Ladies and gentlemen, thank you for joining us as we continue our newest series: Interview with an AFOL. In the following weeks, every Tuesday and Friday, we will be having interviews with AFOLs of different kinds. There will be photographers, collectors, builders, animators, and even bloggers! We’ll try to learn a little more about them and see how they came to love the plastic brick (or people) we all love. Some of these AFOLs are well known throughout the community, while others, not so much. No matter who they are, they are all incredible people who have at least one thing in common: Love for LEGO.
Today we have stud_economy from Instagram.
Would you tell us a little bit about yourself?
I am Stud Economy and I take a look at my favorite LEGO news with infographics! I’m active on Instagram, especially my story, where you can tune into me discovering the latest LEGO news and attempting to apply my encyclopedic knowledge for those wanting another angle on the latest news. I’ve been posting white background comparisons and breakdowns of minifigures, sets, and even parts for over two years.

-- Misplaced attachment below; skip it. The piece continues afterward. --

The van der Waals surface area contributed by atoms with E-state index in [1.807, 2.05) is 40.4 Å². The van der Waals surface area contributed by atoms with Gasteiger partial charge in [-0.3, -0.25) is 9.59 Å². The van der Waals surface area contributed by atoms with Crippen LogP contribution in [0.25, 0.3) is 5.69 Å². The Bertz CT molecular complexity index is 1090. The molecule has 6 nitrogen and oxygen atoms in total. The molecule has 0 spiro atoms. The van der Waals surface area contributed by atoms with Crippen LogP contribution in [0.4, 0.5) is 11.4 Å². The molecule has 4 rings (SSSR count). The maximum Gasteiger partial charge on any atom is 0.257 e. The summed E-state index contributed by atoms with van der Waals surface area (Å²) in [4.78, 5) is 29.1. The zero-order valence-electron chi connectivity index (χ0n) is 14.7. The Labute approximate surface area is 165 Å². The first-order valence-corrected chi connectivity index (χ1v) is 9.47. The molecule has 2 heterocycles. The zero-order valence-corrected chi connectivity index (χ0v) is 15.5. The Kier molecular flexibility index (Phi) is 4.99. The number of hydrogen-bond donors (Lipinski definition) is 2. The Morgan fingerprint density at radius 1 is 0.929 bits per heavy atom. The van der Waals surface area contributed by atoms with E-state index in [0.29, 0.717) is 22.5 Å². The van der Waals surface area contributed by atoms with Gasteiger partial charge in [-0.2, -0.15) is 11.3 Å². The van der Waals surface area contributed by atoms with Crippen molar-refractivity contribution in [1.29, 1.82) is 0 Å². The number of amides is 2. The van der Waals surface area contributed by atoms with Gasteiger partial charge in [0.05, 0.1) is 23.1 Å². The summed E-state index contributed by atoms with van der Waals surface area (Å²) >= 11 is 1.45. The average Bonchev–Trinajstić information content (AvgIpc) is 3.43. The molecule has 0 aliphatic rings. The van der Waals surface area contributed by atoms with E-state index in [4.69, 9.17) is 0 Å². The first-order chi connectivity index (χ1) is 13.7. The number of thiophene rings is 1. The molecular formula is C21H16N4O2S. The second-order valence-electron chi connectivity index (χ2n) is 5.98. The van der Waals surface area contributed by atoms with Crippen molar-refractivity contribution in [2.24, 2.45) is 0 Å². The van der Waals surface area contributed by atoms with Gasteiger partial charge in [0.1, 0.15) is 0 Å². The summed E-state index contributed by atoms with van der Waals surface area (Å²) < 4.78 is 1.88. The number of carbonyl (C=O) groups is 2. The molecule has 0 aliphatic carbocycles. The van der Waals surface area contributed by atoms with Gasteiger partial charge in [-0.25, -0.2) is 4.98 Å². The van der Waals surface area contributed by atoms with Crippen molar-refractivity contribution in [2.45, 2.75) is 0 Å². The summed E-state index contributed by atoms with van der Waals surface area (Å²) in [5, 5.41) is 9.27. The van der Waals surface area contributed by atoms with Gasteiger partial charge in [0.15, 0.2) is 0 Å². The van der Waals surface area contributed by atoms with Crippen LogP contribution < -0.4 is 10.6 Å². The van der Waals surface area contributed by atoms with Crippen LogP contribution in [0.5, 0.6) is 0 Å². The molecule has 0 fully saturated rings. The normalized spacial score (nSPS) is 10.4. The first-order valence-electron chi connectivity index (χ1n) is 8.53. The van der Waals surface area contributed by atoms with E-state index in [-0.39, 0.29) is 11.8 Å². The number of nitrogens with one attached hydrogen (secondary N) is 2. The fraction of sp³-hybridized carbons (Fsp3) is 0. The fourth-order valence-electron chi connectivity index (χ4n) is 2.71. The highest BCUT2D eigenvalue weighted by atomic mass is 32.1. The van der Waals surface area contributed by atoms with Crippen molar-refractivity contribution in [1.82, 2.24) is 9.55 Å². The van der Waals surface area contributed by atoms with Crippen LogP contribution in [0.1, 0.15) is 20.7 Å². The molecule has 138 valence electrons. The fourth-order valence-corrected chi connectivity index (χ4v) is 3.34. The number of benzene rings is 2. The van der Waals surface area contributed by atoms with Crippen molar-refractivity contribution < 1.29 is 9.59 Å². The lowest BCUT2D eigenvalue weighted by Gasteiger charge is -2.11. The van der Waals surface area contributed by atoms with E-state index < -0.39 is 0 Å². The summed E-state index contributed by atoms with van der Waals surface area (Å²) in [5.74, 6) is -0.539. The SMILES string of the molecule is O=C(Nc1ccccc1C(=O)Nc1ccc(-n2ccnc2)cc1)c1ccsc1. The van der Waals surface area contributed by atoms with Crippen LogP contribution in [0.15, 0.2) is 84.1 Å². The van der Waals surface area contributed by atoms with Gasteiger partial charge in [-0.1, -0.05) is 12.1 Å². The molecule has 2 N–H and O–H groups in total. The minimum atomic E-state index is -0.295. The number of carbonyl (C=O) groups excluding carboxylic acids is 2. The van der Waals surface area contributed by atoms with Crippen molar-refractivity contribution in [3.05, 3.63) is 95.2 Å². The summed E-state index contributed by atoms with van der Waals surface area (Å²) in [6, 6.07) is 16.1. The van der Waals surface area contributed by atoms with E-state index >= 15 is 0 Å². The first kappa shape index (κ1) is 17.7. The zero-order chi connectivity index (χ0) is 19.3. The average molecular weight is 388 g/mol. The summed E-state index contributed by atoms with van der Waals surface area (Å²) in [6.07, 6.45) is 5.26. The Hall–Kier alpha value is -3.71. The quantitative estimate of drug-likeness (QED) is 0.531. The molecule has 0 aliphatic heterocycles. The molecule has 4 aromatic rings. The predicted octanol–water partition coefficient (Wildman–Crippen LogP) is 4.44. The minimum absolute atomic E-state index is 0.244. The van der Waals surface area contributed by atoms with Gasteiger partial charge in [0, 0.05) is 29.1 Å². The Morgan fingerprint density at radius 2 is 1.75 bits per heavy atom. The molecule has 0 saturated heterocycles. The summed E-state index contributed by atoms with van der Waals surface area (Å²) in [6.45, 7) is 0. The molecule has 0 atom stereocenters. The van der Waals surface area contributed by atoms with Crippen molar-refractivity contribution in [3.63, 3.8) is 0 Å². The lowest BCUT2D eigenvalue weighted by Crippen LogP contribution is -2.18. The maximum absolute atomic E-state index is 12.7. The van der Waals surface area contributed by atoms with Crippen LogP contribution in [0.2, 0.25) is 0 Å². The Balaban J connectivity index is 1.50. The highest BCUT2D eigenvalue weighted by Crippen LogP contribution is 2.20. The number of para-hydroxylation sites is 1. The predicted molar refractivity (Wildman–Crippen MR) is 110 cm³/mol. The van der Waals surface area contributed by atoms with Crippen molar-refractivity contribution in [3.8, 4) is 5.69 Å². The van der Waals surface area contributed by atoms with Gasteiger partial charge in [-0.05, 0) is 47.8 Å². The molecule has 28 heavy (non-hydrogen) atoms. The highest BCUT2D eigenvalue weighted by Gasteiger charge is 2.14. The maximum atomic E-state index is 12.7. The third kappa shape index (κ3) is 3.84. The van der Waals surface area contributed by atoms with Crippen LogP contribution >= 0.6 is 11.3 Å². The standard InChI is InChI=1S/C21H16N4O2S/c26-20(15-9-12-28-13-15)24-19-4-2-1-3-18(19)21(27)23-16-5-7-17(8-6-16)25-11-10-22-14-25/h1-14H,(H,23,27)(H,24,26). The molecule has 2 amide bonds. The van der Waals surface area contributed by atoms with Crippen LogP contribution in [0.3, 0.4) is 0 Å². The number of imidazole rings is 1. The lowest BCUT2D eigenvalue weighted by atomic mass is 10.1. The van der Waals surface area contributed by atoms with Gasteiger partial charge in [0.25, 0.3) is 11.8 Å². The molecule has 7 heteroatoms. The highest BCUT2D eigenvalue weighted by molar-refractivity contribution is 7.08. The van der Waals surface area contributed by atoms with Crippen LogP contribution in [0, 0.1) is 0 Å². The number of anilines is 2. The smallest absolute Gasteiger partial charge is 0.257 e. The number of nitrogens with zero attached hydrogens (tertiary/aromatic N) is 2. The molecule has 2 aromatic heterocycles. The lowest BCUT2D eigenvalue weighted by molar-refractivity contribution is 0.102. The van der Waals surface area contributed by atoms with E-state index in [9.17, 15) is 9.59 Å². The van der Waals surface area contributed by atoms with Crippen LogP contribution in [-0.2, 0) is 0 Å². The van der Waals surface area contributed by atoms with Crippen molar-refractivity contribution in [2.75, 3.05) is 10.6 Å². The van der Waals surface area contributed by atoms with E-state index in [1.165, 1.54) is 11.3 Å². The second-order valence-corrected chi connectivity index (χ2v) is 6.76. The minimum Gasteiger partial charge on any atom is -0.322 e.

How did your journey with LEGO begin?
I’ve been a LEGO fan my entire life. I was bestowed my first LEGO set within the first year of my life. While it was not my choice to begin accruing a good majority of the LEGO Star Wars sets starting in 1999 at the age of one, I value my father’s frivolous decision to do so more and more every year. I think I benefited a lot from having another creative outlet in the form of LEGO as a kid, I was always making easy MOCs because I had the parts to do so.
How did you start a LEGO Instagram account?